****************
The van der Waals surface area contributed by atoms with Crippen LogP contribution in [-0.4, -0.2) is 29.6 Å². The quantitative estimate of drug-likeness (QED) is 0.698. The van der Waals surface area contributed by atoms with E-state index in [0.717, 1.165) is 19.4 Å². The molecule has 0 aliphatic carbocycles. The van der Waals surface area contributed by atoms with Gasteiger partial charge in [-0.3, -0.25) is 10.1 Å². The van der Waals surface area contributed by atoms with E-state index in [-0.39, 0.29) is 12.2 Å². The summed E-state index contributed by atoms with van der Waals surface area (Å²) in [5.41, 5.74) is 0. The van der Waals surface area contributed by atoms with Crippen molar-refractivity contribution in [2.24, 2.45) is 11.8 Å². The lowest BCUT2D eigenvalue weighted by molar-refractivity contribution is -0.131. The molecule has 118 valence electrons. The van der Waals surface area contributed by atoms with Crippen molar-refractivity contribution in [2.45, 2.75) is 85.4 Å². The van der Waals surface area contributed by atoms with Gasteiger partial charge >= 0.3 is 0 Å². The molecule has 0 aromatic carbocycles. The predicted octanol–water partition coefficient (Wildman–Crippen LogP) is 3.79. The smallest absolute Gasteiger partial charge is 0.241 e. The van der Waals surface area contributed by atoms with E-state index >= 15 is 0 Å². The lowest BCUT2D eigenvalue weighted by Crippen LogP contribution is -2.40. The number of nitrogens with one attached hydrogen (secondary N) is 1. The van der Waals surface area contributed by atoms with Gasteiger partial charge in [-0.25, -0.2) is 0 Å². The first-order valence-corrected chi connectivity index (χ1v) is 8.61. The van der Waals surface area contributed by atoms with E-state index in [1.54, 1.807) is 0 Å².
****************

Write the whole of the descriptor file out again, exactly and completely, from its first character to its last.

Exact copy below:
The van der Waals surface area contributed by atoms with Crippen LogP contribution in [-0.4, -0.2) is 29.6 Å². The quantitative estimate of drug-likeness (QED) is 0.698. The van der Waals surface area contributed by atoms with E-state index in [0.717, 1.165) is 19.4 Å². The molecule has 0 aliphatic carbocycles. The van der Waals surface area contributed by atoms with Gasteiger partial charge in [-0.3, -0.25) is 10.1 Å². The van der Waals surface area contributed by atoms with E-state index in [-0.39, 0.29) is 12.2 Å². The summed E-state index contributed by atoms with van der Waals surface area (Å²) in [5.41, 5.74) is 0. The van der Waals surface area contributed by atoms with Crippen molar-refractivity contribution in [2.24, 2.45) is 11.8 Å². The lowest BCUT2D eigenvalue weighted by molar-refractivity contribution is -0.131. The molecule has 118 valence electrons. The van der Waals surface area contributed by atoms with Crippen molar-refractivity contribution in [2.45, 2.75) is 85.4 Å². The van der Waals surface area contributed by atoms with Gasteiger partial charge >= 0.3 is 0 Å². The molecule has 0 aromatic carbocycles. The predicted octanol–water partition coefficient (Wildman–Crippen LogP) is 3.79. The smallest absolute Gasteiger partial charge is 0.241 e. The van der Waals surface area contributed by atoms with E-state index >= 15 is 0 Å². The lowest BCUT2D eigenvalue weighted by Crippen LogP contribution is -2.40. The number of nitrogens with one attached hydrogen (secondary N) is 1. The van der Waals surface area contributed by atoms with Gasteiger partial charge in [-0.25, -0.2) is 0 Å². The first-order valence-corrected chi connectivity index (χ1v) is 8.61. The van der Waals surface area contributed by atoms with E-state index in [1.54, 1.807) is 0 Å².